Seven Steps to a Successful Membership Drive

The success or failure of your next membership drive hinges on more than signage, brochures and the free thing you give away to every new member who joins.

So before you go out and order "Ask Me About Co-op Membership" buttons for your staff, put some time and energy into membership recruitment methods that will be effective in the long term for your co-op's next membership drive.

Some of the following tips for successful membership drives involve a definite time commitment for planning and a significant investment in staff education. Raising equity for your co-op is serious business; it's the capital base from which your co-op derives its ability to grow into the future. Your challenge is to educate your staff and customers about this vital issue. This can be accomplished a number of ways with excellent results.

Answer this question: Why does the co-op want more new member equity?

Wanting more memberships for the sake of numbers is not enough. You must have a compelling reason for your membership drive in order to generate excitement for it, whether it is for a future move or expansion, educational projects or the continued financial vitality of your cooperative. The plan your co-op has for member equity should be enthusiastically communicated via the co-op's newsletter, handouts in-store, and the staff.

Involve your staff in the planning of the membership drive.

This is crucial to the success of your drive because people power, and not your efforts alone, will make it happen. You can do this by training your staff and soliciting their input. If you don't do anything else, training is probably the most important, and do it for all employees -- even the "old timers." You would be surprised at what your staff may not know and what misinformation collects over the years. Everyone should be giving a consistent message to prospective new members.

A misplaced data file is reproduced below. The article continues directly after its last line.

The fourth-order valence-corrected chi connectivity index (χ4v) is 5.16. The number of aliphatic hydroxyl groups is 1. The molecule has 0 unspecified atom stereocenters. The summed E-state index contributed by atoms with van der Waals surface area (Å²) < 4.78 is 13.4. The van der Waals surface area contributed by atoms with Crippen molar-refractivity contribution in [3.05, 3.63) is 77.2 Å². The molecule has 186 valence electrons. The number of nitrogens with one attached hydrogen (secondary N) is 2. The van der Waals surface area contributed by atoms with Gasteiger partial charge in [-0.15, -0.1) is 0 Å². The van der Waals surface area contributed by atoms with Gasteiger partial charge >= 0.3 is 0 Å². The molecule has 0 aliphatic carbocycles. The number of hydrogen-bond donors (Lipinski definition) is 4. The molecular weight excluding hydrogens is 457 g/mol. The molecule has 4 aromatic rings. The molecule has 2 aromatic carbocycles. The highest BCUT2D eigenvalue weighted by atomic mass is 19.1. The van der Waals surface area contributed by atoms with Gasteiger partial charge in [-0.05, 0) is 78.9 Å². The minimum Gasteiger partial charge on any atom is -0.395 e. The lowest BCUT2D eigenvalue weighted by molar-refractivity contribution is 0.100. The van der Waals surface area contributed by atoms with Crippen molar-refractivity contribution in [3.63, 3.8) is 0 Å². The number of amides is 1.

Orient them to the co-op principles as well as the correct way to handle membership inquiries and how to proactively recruit new members. Include in this orientation why the co-op is doing the membership drive and the importance of the staff's role in its success. You have to sell these ideas to your staff before they can sell it to prospective members.

Getting your staff's input about what they need from the co-op in order to perform well during the drive is also important. Staff may want more training or certain support materials they think would help them perform their jobs (some may even tell you they would rather wear a "Kick Me" sign than some button). Find out what works for them and hold them to it, and you're likely to get the results you want. Ask what kind of incentives are appealing to staff who do a good job with membership recruitment. This is how you raise people's comfort level with the membership drive. People like to be asked their opinions, and it helps build excitement and ownership in the drive.

Set concrete goals and communicate them to staff and customers.